To say Kiwis are passionate about DIY is probably an understatement. But a recurrent issue faced by many New Zealand taxpayers is whether what they spend on “repairs and maintenance” is tax deductible, or whether it must be capitalised. The answer to this is often not clear cut.
The IRD recently released an Interpretation Statement*, confirming that expenditure on repairs and maintenance is only tax deductible if:
- The repair and/or maintenance is necessary to support the individual’s income earning process
- It is not of a capital nature.
A number of useful and relevant examples are included below and within the Interpretation Statement.
While determining whether repair and maintenance expenditure is of a capital or revenue nature is a fact specific matter, the courts have established a general two step approach to assist with the process. Step one identifies the relevant asset that is being repaired or worked on while step two focuses on the nature and extent of the work that is undertaken on the asset.
Step 1: Identifying the relevant asset
This is always a question of fact, degree and impression. Rather than focusing on a profit-earning structure or entity the courts favour the “entirety test”. The key considerations for this test are:
- Is the asset complete in itself and not part of an asset or aggregation of things forming an asset?
- Is the asset physically and functionally distinct from its wider setting?
- Is the asset capable of separate operation as an entirety by itself?
Step 2: Nature and extent of the work done
Work undertaken on an asset that results in the reconstruction, replacement or renewal of the asset (or substantially of the whole asset) is deemed to be work of a capital nature.
Expenditure that changes the nature of the asset or leads to improvements that could not be achieved via routine repairs and maintenance would also be labelled capital expenditure.
A tax deduction may be allowed for repair costs required to bring a newly acquired asset up to the condition necessary for it to be used in the taxpayer’s business. However this is based on the presumption that the purchase price of the asset was not reduced to reflect the repair work that had to be undertaken. If the purchase price of the asset was reduced, the expenditure is likely to be held on capital account.
Below we highlight a few examples in relation to the deductibility of repairs and maintenance expenditure.
A temporary break in rental activity
Repair and maintenance work that is undertaken on a temporarily vacated rental property to make it more attractive to potential tenants is directly related to the property owner’ s ability to derive an income; provided they still plan to rent the property once the work is complete. The amount spent on repair and maintenance in this case would be tax deductible.
Ceased rental activity
If a taxpayer decides to move into their rental property after the maintenance is complete and therefore no longer receive rental income from the property then the amount spent on repair and maintenance would not be tax deductible. thn.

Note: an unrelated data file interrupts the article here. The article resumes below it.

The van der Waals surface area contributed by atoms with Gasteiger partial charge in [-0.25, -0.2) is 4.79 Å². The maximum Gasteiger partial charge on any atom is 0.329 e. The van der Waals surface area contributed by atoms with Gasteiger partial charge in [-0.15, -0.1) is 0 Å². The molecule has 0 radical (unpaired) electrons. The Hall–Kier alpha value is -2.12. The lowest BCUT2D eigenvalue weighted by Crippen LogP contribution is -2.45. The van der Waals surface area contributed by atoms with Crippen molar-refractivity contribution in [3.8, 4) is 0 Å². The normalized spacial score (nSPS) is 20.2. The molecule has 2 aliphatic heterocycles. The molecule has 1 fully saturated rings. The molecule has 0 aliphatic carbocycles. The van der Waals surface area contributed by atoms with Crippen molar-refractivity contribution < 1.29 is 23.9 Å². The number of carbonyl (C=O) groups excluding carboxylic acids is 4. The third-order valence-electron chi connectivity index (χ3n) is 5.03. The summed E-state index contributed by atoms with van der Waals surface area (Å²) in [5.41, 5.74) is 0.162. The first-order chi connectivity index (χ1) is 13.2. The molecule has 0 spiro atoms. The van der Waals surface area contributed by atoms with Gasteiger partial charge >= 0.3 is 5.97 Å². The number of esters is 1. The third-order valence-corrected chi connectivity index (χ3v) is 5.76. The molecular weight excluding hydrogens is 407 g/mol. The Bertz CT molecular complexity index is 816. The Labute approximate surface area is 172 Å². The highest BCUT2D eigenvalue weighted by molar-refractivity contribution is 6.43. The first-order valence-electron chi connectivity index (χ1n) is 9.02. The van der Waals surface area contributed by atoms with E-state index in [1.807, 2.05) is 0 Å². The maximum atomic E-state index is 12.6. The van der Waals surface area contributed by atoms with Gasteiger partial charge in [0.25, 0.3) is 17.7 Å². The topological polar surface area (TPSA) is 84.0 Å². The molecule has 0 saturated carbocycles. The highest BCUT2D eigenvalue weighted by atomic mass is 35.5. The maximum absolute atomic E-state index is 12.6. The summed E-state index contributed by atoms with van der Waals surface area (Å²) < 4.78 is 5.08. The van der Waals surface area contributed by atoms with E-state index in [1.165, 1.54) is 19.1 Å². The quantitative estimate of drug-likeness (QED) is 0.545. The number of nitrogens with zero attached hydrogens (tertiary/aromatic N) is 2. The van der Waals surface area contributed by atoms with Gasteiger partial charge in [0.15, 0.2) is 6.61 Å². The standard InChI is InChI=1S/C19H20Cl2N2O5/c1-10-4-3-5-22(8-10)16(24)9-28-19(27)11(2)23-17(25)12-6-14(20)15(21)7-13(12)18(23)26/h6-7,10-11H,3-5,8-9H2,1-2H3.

Introducing a new asset
The cost of insulating a rental property that was previously un-insulated would be held on capital account as a new asset is being introduced into the property. Therefore the nature of the property has been altered. As a result the amount spent on insulation would not be tax deductible.
Replacing or repairing an existing asset
The cost of insulating a rental property that was previously insulated is likely to be held on revenue account on the basis that the work only restores the property to its former condition and the repair does not change the character of the asset. Therefore in this case the insulation would be tax deductible.
Note that the outcome may differ depending on the materials that are used to repair an existing asset. Where a material that is required for repair work is no longer available or is no longer able to be used due to regulations, then using a comparable or equivalent alternative may still be held on revenue account even though a newer, more modern material is used i.e. spend is tax deductible . If a taxpayer simply decides to upgrade to more durable material in place of the existing material which is readily available the expenditure may be held on capital account as it changes the nature of the asset i.e. spend is not tax deductible .
Leaky home repairs
Repairs undertaken on a “leaky home” would be tax deductible if the work done does not amount to a reconstruction, replacement, or renewal of substantially the whole of the house. For example, if recladding work is undertaken while repairing a “leaky home”, then the cost of re-cladding is likely to be a deductible repair if the existing cladding is replaced with a similar product that does not improve the asset or value of the property. However if the cladding is replaced with a superior product that improves the value of the home, then the cost incurred may be capital in nature and therefore not tax deductible.
These and other useful examples are noted within the Interpretation Statement.
Whilst the Interpretation Statement provides a good starting point to help determine tax deductibility in the future, we recommend you still seek appropriate tax advice, particularly where the numbers are material.
To ensure you are seen to have taken reasonable care in taking a tax position, it may be necessary to seek a formal opinion on the matter. Your Hayes Knight adviser or our Tax Director Phil Barlow would be happy to help in this regard.
T: +64 9 448 3233
*(IS 12/03) entitled Income Tax – deductibility of repairs and maintenance expenditure – general principles, which seeks to clarify the position for taxpayers.